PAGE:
BTA Column: By remembering one we lost, we celebrate those we have

By Rob Sadowsky, Contributing Columnist

On May 12th, the Bicycle Transportation Alliance and community partners held a special tree planting ceremony to remember loved ones lost on the roadway and recognize those who are committed to creating a safe environment for all people on the road. The event was an opportunity to both commemorate loved ones who lost their lives through traffic tragedy and also an opportunity to celebrate their lives by showcasing improvements in the street environment that will prevent future fatalities.

The Bicycle Transportation Alliance, the Portland Bureau of Transportation, the Portland Bureau of Environmental Services (BES), Friends of Trees, Willamette Pedestrian Coalition and the Beaumont Wilshire Neighborhood Association all cosponsored the tree planting.  The tree is the first tree planted as part of the Susie Forest in Portland.  The Susie Forest honors Susie Stephens. Susie was a bicyclist, an environmentalist, an activist, and a world traveler. She was dedicated to educating others about bicyclist and pedestrian safety, and she was killed in 2002 after being struck by a bus while legally walking across the street in St. Louis. The Susie Forest is a living, growing, legacy to Susie and her commitment to creating livable communities. 

The Bicycle Transportation Alliance worked with Susie early in our history to build the organization and is proud to honor her commitment. BTA cofounder and Metro Councilor Rex Burkholder says, “I remember Susie’s incredible, radiant smile and her confidence in the rightness and inevitability of her work. When we bicycle and pedestrian advocates felt like tiny Davids with our knees knocking nervously in front of the indifferent Goliaths of the auto juggernaut, Susie was a bright spot of vision, can-do-it-ness and indomitable spirit that brightened up the room and gave hope to our small band of cranks, dreamers and wonks.”

When you go by the tree near Going and 33rd Avenue, you’ll see ribbons tied to the young branches. These ribbons capture fond memories of loved ones lost in tragic traffic fatalities. Stop by, read some of the messages and add your own to this living memorial to hope. The Susie Forest is a project of Susie’s mother Nancy McKerrow, a resident of Spokane, Washington.  I made a personal commitment to Nancy last August to plant a Susie Tree in Portland and was excited to have Nancy came down for the tree planting bringing her special little Peppernut cookies aptly renamed Tree-Kibbles to pass around.

Each tree planted is a reminder that life goes on and starts anew, and except for the two trees planted every year on Susie’s birthday and the anniversary of her death, every tree planted in The Susie Forest is associated with someone else. Whether it is to celebrate the birth of a newborn or a special anniversary, as a memorial for someone else taken too soon, or to celebrate a reading program at a local library or school, each Susie tree is deeply rooted in personal connection.  There have been more than one hundred Susie trees planted so far.  Want to plan your own tree, learn more about Susie Trees and the Susie Forest at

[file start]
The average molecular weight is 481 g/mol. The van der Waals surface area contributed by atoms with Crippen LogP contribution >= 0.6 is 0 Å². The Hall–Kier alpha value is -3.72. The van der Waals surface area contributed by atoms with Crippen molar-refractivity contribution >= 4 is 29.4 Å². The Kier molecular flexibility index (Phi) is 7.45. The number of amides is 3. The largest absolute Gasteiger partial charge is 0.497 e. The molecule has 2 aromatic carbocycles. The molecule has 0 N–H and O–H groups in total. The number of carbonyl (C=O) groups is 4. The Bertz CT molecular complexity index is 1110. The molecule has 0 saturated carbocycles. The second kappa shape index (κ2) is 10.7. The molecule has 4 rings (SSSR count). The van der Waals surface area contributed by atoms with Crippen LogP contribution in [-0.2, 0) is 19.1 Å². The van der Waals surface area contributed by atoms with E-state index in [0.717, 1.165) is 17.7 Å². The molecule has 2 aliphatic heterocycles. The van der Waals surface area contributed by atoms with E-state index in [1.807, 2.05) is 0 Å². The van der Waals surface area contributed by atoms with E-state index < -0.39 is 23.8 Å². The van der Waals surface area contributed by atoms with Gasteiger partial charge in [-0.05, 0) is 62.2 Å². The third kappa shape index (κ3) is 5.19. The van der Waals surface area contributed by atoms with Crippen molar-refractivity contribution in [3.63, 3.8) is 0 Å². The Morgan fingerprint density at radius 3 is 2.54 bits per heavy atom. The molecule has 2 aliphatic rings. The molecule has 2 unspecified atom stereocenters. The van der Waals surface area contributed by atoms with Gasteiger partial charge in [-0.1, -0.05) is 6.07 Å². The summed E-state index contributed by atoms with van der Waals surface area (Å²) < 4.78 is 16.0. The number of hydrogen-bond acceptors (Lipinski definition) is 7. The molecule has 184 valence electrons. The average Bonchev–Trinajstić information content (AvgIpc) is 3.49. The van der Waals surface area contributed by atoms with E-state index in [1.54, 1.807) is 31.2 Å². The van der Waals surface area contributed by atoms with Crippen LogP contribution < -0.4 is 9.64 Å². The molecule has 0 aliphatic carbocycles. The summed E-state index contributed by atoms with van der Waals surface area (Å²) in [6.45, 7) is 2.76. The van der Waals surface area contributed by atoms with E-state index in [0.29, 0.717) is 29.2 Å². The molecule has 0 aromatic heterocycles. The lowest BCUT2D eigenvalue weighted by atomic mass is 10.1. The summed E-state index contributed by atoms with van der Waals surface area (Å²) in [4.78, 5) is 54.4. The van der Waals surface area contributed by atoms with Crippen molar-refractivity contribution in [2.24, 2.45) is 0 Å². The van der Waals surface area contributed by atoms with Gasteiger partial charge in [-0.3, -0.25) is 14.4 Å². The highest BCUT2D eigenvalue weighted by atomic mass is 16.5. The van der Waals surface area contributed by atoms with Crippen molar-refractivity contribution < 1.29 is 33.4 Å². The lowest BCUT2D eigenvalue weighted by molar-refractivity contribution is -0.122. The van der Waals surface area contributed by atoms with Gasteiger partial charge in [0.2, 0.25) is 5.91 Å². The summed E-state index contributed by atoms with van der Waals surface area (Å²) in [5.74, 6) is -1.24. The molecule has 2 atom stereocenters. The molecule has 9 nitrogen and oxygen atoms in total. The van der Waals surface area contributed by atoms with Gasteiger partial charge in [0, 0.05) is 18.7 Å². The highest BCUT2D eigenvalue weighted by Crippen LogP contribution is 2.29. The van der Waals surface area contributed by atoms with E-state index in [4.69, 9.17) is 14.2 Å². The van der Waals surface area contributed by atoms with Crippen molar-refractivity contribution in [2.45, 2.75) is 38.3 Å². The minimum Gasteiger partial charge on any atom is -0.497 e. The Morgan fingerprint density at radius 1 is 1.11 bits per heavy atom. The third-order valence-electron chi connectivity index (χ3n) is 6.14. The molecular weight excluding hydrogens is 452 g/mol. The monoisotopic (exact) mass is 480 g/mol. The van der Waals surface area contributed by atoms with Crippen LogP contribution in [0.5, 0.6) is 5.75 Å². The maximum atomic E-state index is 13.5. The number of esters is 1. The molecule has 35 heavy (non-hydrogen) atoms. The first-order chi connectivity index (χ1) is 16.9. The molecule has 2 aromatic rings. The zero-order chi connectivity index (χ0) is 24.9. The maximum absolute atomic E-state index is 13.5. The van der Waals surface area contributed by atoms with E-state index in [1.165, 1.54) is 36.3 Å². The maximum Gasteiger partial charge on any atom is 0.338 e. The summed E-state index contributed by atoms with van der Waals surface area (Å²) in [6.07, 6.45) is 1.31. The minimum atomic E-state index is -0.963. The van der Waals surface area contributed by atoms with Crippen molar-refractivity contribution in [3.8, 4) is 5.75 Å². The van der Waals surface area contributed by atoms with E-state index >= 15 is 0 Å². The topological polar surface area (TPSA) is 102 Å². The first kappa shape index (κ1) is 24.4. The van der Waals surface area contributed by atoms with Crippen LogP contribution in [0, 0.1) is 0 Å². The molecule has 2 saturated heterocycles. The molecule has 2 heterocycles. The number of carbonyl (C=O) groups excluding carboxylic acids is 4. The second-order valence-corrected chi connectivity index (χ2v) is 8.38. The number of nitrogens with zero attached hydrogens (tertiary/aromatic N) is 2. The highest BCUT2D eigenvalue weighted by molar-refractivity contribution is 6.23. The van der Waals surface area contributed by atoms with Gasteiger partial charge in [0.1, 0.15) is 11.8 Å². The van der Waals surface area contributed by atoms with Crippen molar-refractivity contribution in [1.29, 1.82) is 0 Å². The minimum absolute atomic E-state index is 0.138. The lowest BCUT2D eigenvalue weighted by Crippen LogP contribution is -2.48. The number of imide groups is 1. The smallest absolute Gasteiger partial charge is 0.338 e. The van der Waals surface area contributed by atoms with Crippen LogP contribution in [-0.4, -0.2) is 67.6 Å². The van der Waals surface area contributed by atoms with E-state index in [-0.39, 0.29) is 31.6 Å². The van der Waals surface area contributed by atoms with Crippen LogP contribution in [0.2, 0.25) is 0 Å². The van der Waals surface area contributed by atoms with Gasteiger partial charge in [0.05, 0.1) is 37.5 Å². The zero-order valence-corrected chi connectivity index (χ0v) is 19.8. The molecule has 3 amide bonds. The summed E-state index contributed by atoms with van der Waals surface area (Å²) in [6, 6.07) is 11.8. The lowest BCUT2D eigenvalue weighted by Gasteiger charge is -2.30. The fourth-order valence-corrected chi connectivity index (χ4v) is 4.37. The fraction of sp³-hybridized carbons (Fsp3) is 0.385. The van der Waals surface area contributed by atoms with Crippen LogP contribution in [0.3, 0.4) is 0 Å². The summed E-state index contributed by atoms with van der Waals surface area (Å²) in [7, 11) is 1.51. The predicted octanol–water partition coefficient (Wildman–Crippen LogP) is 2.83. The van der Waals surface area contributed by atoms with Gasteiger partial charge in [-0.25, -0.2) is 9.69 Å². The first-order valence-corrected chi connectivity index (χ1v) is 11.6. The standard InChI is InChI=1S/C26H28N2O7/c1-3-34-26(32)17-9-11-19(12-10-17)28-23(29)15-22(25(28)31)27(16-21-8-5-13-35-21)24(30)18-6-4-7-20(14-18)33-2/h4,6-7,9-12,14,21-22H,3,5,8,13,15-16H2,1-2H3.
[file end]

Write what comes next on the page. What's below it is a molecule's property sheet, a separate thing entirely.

The event was also an opportunity to honor one of our local champions, Steph Routh, the Executive Director of the Willamette Pedestrian Coalition.  Steph recently won the Susie Stephens Joyful Enthusiasm Award from the national Alliance for Biking and Walking.  Steph has that same radiant smile and confidence in the rightness and inevitability of her work.

“Susie Stephens was a remarkable, energetic, and strategic advocate for biking and walking and one of the pioneers of our movement,” Jeff Miller, Alliance for Biking and Walking President/CEO, said. “Everyone who knew Susie remembers her contagious enthusiasm. Bicycle and pedestrian advocates face daunting challenges with limited resources, but, inspired by unforgettable leaders like Susie, we have a passion and commitment that prevail. The Alliance celebrates this energy by annually recognizing a leader who exemplifies Susie’s enduring spirit and joy.”

Steph embodies Susie’s joyful enthusiasm in spite of the daunting task she has at work fighting to save lives and make the region safer for pedestrians. The Willamette Pedestrian Coalition advocates for better laws, enhanced enforcement, more sidewalks and signed crosswalks, education programs, community improvements designed for pedestrians, and increased funding to support these activities. It is simply more fun, more energetic to work with leaders such as Steph.

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